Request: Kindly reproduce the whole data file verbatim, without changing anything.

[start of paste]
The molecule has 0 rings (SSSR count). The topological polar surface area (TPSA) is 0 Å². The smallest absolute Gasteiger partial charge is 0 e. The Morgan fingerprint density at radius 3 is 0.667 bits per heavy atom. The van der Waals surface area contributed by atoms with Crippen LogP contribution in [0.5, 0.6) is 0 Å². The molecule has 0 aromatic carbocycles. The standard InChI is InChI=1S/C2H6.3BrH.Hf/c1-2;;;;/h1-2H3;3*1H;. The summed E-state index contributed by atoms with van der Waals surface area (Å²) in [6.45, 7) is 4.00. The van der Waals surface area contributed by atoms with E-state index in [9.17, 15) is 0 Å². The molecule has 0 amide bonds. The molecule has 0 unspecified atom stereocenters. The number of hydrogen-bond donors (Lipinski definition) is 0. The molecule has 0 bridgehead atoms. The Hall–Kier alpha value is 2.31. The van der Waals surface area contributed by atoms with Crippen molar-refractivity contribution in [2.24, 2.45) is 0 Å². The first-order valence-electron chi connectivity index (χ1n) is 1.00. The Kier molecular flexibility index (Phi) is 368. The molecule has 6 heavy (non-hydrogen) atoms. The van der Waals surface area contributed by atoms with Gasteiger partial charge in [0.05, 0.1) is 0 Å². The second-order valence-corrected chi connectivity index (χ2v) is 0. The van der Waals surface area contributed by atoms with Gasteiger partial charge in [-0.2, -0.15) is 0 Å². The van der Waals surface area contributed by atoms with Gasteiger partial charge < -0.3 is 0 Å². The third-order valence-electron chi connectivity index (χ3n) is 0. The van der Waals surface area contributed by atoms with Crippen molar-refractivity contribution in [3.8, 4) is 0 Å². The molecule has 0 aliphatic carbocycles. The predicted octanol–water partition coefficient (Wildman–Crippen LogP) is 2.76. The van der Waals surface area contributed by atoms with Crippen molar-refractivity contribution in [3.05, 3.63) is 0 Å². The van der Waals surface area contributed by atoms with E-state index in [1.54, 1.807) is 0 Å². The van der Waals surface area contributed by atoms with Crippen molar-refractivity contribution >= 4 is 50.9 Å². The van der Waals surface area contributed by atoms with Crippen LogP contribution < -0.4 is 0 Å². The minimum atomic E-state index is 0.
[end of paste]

The molecule has 0 rings (SSSR count). The topological polar surface area (TPSA) is 0 Å². The smallest absolute Gasteiger partial charge is 0 e. The Morgan fingerprint density at radius 3 is 0.667 bits per heavy atom. The van der Waals surface area contributed by atoms with Crippen LogP contribution in [0.5, 0.6) is 0 Å². The molecule has 0 aromatic carbocycles. The standard InChI is InChI=1S/C2H6.3BrH.Hf/c1-2;;;;/h1-2H3;3*1H;. The summed E-state index contributed by atoms with van der Waals surface area (Å²) in [6.45, 7) is 4.00. The van der Waals surface area contributed by atoms with E-state index in [9.17, 15) is 0 Å². The molecule has 0 amide bonds. The molecule has 0 unspecified atom stereocenters. The number of hydrogen-bond donors (Lipinski definition) is 0. The molecule has 0 bridgehead atoms. The Hall–Kier alpha value is 2.31. The van der Waals surface area contributed by atoms with Crippen molar-refractivity contribution in [2.24, 2.45) is 0 Å². The first-order valence-electron chi connectivity index (χ1n) is 1.00. The Kier molecular flexibility index (Phi) is 368. The molecule has 6 heavy (non-hydrogen) atoms. The van der Waals surface area contributed by atoms with Gasteiger partial charge in [0.05, 0.1) is 0 Å². The second-order valence-corrected chi connectivity index (χ2v) is 0. The van der Waals surface area contributed by atoms with Gasteiger partial charge in [-0.2, -0.15) is 0 Å². The van der Waals surface area contributed by atoms with Gasteiger partial charge < -0.3 is 0 Å². The third-order valence-electron chi connectivity index (χ3n) is 0. The van der Waals surface area contributed by atoms with Crippen molar-refractivity contribution in [3.8, 4) is 0 Å². The molecule has 0 aliphatic carbocycles. The predicted octanol–water partition coefficient (Wildman–Crippen LogP) is 2.76. The van der Waals surface area contributed by atoms with Crippen molar-refractivity contribution in [3.05, 3.63) is 0 Å². The van der Waals surface area contributed by atoms with E-state index in [1.54, 1.807) is 0 Å². The van der Waals surface area contributed by atoms with Crippen molar-refractivity contribution >= 4 is 50.9 Å². The van der Waals surface area contributed by atoms with Crippen LogP contribution < -0.4 is 0 Å². The minimum atomic E-state index is 0.